Handy is a startup that allows people to order handymen and house cleaners on demand. Like many similar companies, many of those who do the actual work for Handy aren't technically employees—instead, they're "independent contractors" and thus ineligible for benefits. This distinction doesn't sit well with two of Handy's workers, who have filed a class-action lawsuit alleging that the company misclassifies workers as "independent contractors" in a bid to save money.

Handy is hardly alone when it comes to that charge. In June, an attorney in Suffolk County, Massachusetts, sued the transportation startup Uber—which, like Handy, classifies its workers as independent contractors—for keeping some of the tip income drivers received directly from customers. And in August, the Ninth Circuit Court of Appeals ruled that Federal Express wrongly grouped 2,300 of its FedEx Ground workers as contractors rather than employees.

The difference between independent contractors and employees is more than just semantic. Unlike employees, independent contractors do not receive benefits like overtime, health care, unemployment insurance, or paid time off. In exchange, contractors are freed from obligations to their employer that regular, salaried employees must obey.

To keep employers from abusing the distinction, the IRS has established regulations determining whether workers are employees or contractors. Here are a few guidelines:

For instance, an employer-employee relationship is more likely to exist where the business dictates and controls the following:

  • When and where the worker performs his or her work.
  • What tools or equipment the worker should use to perform the work.
  • Where to purchase supplies and services.
  • What assistants to hire to help perform the work.
  • What work must be performed by a specified individual.
  • What order or sequence should be followed in performing the work.
  • What training the business gives to the worker, especially if the worker is trained to perform their work in a manner chosen by the business.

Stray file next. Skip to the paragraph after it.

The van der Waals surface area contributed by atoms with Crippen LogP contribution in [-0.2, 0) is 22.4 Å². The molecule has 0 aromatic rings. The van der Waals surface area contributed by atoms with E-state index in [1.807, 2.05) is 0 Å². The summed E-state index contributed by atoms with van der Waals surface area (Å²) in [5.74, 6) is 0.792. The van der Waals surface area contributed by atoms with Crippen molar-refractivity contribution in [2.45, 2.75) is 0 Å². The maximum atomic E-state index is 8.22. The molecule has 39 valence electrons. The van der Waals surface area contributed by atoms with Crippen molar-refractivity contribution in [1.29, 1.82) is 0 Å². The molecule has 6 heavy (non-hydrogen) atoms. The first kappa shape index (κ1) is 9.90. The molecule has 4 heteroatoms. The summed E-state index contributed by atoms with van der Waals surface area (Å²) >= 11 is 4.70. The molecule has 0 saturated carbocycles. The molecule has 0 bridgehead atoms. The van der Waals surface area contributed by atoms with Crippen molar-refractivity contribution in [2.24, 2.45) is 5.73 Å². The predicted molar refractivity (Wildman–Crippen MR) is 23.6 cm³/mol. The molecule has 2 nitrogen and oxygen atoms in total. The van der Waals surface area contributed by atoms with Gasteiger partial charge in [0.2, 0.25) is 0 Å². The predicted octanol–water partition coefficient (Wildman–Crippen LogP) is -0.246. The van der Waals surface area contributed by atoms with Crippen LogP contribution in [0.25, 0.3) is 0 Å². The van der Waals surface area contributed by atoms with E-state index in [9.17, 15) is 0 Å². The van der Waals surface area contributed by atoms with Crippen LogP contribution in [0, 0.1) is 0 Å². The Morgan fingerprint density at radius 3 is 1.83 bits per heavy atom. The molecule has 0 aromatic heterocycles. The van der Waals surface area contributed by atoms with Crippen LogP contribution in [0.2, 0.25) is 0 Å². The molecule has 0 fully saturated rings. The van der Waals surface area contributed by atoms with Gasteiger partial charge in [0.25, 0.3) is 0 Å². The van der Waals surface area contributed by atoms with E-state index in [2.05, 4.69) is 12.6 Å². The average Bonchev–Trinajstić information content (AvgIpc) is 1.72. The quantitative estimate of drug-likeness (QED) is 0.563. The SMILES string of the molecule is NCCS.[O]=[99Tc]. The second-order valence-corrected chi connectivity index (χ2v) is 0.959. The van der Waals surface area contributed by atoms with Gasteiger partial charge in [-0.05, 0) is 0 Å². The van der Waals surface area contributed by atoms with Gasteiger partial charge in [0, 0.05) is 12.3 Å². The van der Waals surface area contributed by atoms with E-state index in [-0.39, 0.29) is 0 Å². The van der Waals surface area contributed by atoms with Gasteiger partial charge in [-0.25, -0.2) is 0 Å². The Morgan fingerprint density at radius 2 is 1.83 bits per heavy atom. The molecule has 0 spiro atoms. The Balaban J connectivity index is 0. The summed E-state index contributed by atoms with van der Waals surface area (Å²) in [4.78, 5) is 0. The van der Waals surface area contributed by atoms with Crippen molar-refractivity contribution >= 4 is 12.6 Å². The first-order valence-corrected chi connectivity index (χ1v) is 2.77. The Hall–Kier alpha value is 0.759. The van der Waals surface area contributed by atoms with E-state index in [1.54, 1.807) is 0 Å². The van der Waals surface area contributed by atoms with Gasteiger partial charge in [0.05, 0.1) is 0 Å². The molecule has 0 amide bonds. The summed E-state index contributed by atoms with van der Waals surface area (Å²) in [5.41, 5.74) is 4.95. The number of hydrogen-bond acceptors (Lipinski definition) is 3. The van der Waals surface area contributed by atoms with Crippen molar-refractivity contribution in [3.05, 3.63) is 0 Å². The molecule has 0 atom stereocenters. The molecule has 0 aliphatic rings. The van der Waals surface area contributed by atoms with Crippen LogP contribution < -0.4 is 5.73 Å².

The plaintiffs in the Handy suit contend that the company placed requirements on workers that would characterize an employer-employee relationship. Handy workers are required to wear uniforms and must obey rules regarding when they're allowed to use the bathroom, make or accept phone calls, or even whether to knock or ring the doorbell when visiting a client's home.

Handy disputes the claims brought up in a lawsuit.* Nick Rosen-Wachs, a company spokesman, released the following statement:

Professionals who use the Handy platform to book jobs are independent contractors, not Handy employees. They choose the Handy platform because it provides much needed flexibility by allowing them to book whatever jobs best suit them. Moreover, on average, professionals earn more than $18 an hour for each job booked on the platform, far above minimum wage. The lawsuits filed by Vilma & Greta Zenelaj, as well as Lulu Malone, are without merit and we intend to defend them vigorously.

Other companies under criticism for hiring "independent contractors" rather than employees have defended the practice. Uber claims that its drivers can earn up to $90,000 annually in New York City, while FedEx even claims its workers are, essentially, entrepreneurs in business for themselves.

But critics say that these claims are disingenuous, at best. Instead, companies like Handy simply want to transfer the cost of running a business from ownership to the workers.

As one independent contractor who works for a major Amazon supplier put it, "It's like they want us to be employees, but they don't want to pay for it."


* This post has been updated to include comments by Handy spokesman Nick Rosen-Wachs.